Unfortunately the Army UAV systems don't talk to the Air Force UAV systems.  Two totally different drone systems.  Besides, there would be a much closer team to be able to handle that.  It seems that it just lost radio link and continued flying.  Newer technologies have emerged since the Army drones that have a default set to Return to Base upon losing signal which will use GPS to come back.
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Deputy Commander
Information Technology Officer - Master
Professional Development Officer - Technician
Middle GA Senior Squadron
Luis R. Ramos
Salty & Seasoned Contributor

Posts: 2,391

« Reply #5 on: March 02, 2017, 12:59:34 PM »

Did you not understand sarcasm in that response? Why would someone put  >:D in their message?

Was it not clear that even if the Air Force decides to send an experienced team, it would not be from Syracuse but another team that had done similar things to what they did, and be closer than them? That is the meaning of putting  >:D in the message...

Or... did you understand my message was full of sarcasm and you wanted to bring it out in the open, no sarcasm so it was completely understood?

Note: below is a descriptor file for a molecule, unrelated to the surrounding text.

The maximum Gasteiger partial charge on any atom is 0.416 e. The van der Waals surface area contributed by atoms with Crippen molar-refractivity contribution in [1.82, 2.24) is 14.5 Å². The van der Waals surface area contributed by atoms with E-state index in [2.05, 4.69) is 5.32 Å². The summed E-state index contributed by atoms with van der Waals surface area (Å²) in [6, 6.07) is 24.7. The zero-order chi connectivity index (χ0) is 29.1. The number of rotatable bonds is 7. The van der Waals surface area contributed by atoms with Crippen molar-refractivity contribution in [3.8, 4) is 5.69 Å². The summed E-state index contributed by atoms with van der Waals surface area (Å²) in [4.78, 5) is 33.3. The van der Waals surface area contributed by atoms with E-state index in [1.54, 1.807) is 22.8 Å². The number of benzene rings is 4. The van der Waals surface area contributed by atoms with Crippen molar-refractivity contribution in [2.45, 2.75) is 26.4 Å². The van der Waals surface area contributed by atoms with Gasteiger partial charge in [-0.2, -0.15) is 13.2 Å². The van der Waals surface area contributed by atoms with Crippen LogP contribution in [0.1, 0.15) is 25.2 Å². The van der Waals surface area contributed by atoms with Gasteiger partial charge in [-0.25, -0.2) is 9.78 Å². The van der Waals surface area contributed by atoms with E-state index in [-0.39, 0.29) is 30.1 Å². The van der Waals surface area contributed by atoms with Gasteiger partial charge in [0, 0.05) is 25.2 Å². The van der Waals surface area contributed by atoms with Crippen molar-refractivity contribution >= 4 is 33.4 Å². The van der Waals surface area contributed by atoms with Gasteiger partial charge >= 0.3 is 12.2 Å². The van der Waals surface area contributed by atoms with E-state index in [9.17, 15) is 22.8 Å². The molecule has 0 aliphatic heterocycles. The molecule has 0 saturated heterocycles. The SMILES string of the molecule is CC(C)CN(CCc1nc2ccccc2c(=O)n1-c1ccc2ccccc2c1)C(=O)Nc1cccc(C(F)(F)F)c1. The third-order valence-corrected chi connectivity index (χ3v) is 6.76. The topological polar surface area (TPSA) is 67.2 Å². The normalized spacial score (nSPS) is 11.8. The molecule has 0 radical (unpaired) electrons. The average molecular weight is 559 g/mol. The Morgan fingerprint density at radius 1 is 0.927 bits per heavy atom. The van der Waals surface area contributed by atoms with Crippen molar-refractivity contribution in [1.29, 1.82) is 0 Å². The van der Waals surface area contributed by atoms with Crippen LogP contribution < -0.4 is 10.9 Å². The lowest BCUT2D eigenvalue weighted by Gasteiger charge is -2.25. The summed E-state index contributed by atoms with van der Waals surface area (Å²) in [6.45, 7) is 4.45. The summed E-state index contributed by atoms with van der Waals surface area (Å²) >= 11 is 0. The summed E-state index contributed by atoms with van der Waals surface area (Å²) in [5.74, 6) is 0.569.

And... some people will take advantage of this, some will not care! Am I taking this response too personal?

 ;D

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Squadron Administrative Officer
Squadron Communication Officer
Squadron Emergency Services Officer
Starbux
Recruit

Posts: 42
Unit: SWR-NM-030

« Reply #6 on: March 02, 2017, 02:46:28 PM »

I'll bet that USAF will be happy to pay to send a Syracuse, NY team next time a drone has to fly from or over Texas...

 >:D

Unfortunately the Army UAV systems don't talk to the Air Force UAV systems.  Two totally different drone systems.  Besides, there would be a much closer team to be able to handle that.  It seems that it just lost radio link and continued flying.  Newer technologies have emerged since the Army drones that have a default set to Return to Base upon losing signal which will use GPS to come back.

It does have a lost link logic similar to the MQ-1/9.  It would be ridiculous if it didn't. We would be losing a lot more aircraft.  There is no way the FAA would allow the Army to fly this thing out of a civilian field if it did not have a failsafe for lost data comms.  Losing link is a common occurrence with the line of sight ground data terminals, especially in the AOR.  There is a very crowded spectrum over there.  Sometimes we would lose link when someone would turn on their systems at a close frequency. We would get it back if it got closer to the base.  Very rarely would we lose link and never regain it.  In fact its only happened a few times out the thousands of missions flown.  If we ever had rogue aircraft it was usually what I explained above. 

https://www.eff.org/files/filenode/air_force_lost_link_mission.pdf
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CAP Talk  |  Operations  |  Aviation & Flying Activities  |  Topic: Mystery shrouds the rogue flight of an Army unmanned surveillance aircraft